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ASUS ROG Swift PG278Q 144Hz G-Sync Gaming Monitor Review (Page 1)

ASUS ROG Swift PG278Q 144Hz G-Sync Gaming Monitor Review

We have a real treat in store for you today in the form of the new ASUS ROG Swift PG278Q G-Sync 144Hz 1ms gaming monitor. Come see Trace's full review.

Trace Hagan | Aug 11, 2014 at 12:15 pm CDT - 3 mins, 14 secs reading time for this page
Rating: 93%Manufacturer: ASUS


ASUS ROG Swift PG278Q 144Hz G-Sync Gaming Monitor Review 01 |

Today, we have a really special treat for you. ASUS hooked us up with the new Swift PG278Q monitor for a review, and we are practically speechless. In a word: gorgeous. But, I can't let too much go right now.

The PG278Q features NVIDIA G-Sync technology, which allows the monitor to sync its refresh rate to the frame rate of the GPU. It's said to create a better gaming experience, a claim we will be putting to the test in today's review.

Some other great teasers: 3D Vision 2, WQHD, 144Hz, 1440p, and super-slim bezels. But you'll have to read on to find out all about it.

Specifications, General Features & Pricing

Instead of covering all of the specifications, we're going to direct you at the chart below, taken from ASUS's product page. After the image, we're going to highlight some of the more important specs before moving on to the features, pricing, and gaming specific features.

ASUS ROG Swift PG278Q 144Hz G-Sync Gaming Monitor Review 101 |

The ROG Swift PG278Q (PG278Q from here on out) is a 27-inch beast. It pumps out WQHD resolution-2560x1440 in common terms-and does so at a lightning 144Hz refresh rate. The extra refresh cycles above 120Hz do make this a screen to behold.

The panel is of the TN variety, meaning color reproduction and viewing angles will be affected. The PG278Q is spec'd at 350 cb/m^2 for brightness, 1ms gray-to-gray response time, 170/160 horizontal/vertical viewing angles, and less than 90 watts of power draw, which is unbelievably high.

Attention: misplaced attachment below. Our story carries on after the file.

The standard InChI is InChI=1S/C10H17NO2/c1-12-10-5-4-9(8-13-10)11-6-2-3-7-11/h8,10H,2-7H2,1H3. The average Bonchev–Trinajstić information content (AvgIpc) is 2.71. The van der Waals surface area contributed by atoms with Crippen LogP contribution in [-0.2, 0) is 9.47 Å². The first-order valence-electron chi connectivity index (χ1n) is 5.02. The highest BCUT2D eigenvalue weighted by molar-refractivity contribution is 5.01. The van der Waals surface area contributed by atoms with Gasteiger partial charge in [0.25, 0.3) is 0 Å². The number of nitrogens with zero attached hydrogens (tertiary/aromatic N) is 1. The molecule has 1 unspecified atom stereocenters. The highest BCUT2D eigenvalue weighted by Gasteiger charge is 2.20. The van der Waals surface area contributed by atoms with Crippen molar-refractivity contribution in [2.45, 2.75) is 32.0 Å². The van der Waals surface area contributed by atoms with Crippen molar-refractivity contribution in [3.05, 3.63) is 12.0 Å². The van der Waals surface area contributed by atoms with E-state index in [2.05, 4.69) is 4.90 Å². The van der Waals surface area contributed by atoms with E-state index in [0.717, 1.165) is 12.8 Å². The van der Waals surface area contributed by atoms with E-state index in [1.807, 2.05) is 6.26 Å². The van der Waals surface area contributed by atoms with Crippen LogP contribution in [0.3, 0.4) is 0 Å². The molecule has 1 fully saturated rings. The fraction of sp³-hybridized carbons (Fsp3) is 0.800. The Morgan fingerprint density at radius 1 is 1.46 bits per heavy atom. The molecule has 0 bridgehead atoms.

Aside from some of the gaming features, noted below, the monitor is actually somewhat barebones. You get an excellent stand that features swivel, tilt, pivot (for going into portrait mode), and height adjustment.

It comes with a glowing red loop around the bottom of the stand, and the chassis is clearly inspired by ASUS' ROG line of gaming notebooks. You'll see what I mean shortly.

Gaming Specific Features

As far as gaming features go, this is where ASUS has spent most of its time. This is one of the first G-Sync monitors on the market. For those who haven't been hammered by NVIDIA's marketing, G-Sync is a technology that syncs the monitor's refresh rate to the rate of the drawing frame rate of the GPU itself. This should eliminate tearing and the lag associated with V-Sync.

It does require a special chip in the monitor to sync up with the GPU, and you have to be running an NVIDIA GPU newer than the GTX 650 Ti Boost. A full GPU list is available on NVIDIA's site.

ASUS has also included its standard gaming features, allowing you to easily overlay a crosshair in the middle of the screen-for hardcore modes and games that don't have one when shooting from the hip-and a timer for timing in-game events. These are easily accessible through the GamePlus key on the monitor.

The other gaming features are the 1ms response time and 144Hz refresh rate mentioned above, which provide for a super-smooth gaming experience. Another gaming feature-in my opinion-is the super-slim bezels around the edge of the display. Width-wise, it's less than one USB, or about 1cm, making Surround and Eyefinity setups merge together that much easier, and better.

Oh, and it supports NVIDIA Vision 2, like most 144Hz monitors. I'm not very convinced that this is a good gaming feature. It's cool, but certainly didn't help playing Battlefield 3. And, it seems like it's a dying feature in games as the supported games list is rather short and doesn't really contain any modern titles such as Battlefield 4, COD: Ghosts, and so on.

For movies, I can see 3D Vision being nice, but do know that it is a pain to setup and I still had problems getting NVIDIA's demo apps to work. Battlefield 3, however, did play well, but quick turns were blurred by the 3D Vision setup.

Last updated: Apr 7, 2020 at 12:33 pm CDT

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Trace Hagan


Trace is a starving college student studying Computer Science. He has a love of the English language and an addiction for new technology and speculation. When he's not writing, studying, or going to class, he can be found on the soccer pitch, both playing and coaching, or on the mountain snowboarding.

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